Australian Institute of Criminology

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Cyber bullying : issues for policy makers

AICrime reduction matters no. 59

ISSN 1448-1383
Canberra: Australian Institute of Criminology, July 2007

Abstract

 

Cyber bullying is a term used to describe covert, psychological bullying behaviours among mainly teenagers through email, chat rooms, mobile phones, text messages, mobile phone cameras and websites (Campbell 2005; Brown, Jackson & Cassidy 2006). As a relatively new phenomenon, there is limited research on cyber bullying. The rise of cyber bullying is attributed primarily to increased adolescent access to the internet and mobile phones, facilitated by the anonymity provided by the internet. Willard (2003, cited in Brown, Jackson & Cassidy 2006) noted that its appeal to teenagers comes from five factors:

  • illusion of invisibility
  • absence of visual or aural feedback from the online abuse or harassment, possibly resulting in lack of empathy for the victim
  • image as a social norm
  • avatars (online personas), where responsibility can be shifted from the offender to the avatar
  • comfort communicating online, and therefore likelihood of retaliation through this medium.

Brown and colleagues suggest that cyber bullying could be a response to conventional bullying, where cyber bullies are the victims of bullies themselves. It appears more common among adolescents, who use technology to communicate with peers, than among younger children (Campbell 2005). Furthermore, it is recognised that it is harder to escape cyber bullies, as they cannot be avoided as easily as physical bullies. Canadian researchers who reviewed international cyber bullying literature note that the best interests of the bullied child should always be at the forefront of any policy response, but balanced with the rights of privacy, liberty, freedom of expression and security (Brown, Jackson & Cassidy 2006). They observed that internet service providers so far have been reluctant to intervene and remove offensive online material, in part for censorship concerns. The researchers considered prevention to be better targeted through school initiatives and recommended these policy approaches:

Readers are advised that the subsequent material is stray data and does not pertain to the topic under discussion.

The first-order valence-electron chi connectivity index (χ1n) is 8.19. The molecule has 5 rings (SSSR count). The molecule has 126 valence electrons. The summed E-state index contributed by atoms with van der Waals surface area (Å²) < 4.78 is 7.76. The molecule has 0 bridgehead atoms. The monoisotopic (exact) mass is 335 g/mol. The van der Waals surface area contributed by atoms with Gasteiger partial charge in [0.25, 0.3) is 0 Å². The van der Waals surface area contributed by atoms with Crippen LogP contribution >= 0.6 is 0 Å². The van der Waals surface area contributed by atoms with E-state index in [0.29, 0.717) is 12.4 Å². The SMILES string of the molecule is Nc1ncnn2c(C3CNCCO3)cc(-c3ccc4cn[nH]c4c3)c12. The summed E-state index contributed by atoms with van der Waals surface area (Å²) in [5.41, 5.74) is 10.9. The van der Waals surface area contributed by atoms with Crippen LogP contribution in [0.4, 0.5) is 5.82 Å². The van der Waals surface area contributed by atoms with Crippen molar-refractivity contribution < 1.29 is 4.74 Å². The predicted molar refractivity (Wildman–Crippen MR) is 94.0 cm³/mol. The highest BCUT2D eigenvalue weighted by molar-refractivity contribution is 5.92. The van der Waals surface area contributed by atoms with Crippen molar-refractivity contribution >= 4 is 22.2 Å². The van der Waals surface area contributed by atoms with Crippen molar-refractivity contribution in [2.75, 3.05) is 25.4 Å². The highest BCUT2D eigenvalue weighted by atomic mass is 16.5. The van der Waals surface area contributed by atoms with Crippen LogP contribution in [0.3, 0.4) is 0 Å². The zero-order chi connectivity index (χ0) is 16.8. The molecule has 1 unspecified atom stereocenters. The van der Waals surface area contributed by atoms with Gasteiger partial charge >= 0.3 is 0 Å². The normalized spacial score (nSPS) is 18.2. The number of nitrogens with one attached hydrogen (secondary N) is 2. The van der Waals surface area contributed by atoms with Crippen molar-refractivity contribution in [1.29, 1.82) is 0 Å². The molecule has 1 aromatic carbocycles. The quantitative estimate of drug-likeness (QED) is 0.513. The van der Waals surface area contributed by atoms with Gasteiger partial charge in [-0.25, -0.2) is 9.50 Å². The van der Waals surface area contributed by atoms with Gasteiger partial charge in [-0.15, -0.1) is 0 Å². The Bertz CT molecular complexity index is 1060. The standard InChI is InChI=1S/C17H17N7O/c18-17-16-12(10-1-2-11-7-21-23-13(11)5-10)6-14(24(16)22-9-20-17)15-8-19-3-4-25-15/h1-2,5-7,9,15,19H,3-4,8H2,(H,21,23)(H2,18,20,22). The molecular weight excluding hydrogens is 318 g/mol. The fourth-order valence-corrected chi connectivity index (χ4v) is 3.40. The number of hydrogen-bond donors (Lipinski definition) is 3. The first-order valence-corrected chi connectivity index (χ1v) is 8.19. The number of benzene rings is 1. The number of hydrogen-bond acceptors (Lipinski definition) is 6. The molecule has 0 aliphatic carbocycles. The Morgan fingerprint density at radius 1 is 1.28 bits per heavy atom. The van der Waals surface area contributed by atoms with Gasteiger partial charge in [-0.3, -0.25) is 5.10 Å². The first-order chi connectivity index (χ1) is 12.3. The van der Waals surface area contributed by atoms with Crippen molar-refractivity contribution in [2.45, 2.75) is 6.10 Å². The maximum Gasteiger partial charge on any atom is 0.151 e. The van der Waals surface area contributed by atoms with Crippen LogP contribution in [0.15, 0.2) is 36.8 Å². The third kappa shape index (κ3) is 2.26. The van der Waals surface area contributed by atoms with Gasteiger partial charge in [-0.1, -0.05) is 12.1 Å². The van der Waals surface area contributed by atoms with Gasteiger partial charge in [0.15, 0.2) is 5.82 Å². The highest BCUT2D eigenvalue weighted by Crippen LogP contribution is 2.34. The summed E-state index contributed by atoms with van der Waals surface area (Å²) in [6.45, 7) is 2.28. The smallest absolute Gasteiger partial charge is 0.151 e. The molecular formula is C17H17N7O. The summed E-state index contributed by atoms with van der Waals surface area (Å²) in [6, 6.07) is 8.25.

• schools should develop acceptable use policies that address school and home online use and behaviour
  • students should have a voice in developing policy so it is consensual and not imposed
  • strategies should empower victims and modify students' computer behaviour
  • strategies should understand youth internet use and behaviours
  • standards of responsibility should be developed in schools
  • research should continue into the characteristics of cyber bullies, to help identify potential bullies
  • parents' lack of awareness of the problem should be considered
  • effectiveness should be evaluated constantly.

References

  • Brown K, Jackson M & Cassidy W 2006. Cyber-bullying: developing policy to direct responses that are equitable and effective in addressing this special form of bullying. Canadian journal of educational administration and policy 57
  • Campbell MA 2005. Cyber-bullying: an old problem in a new guise? Australian journal of Guidance and Counselling 15(1) 68-76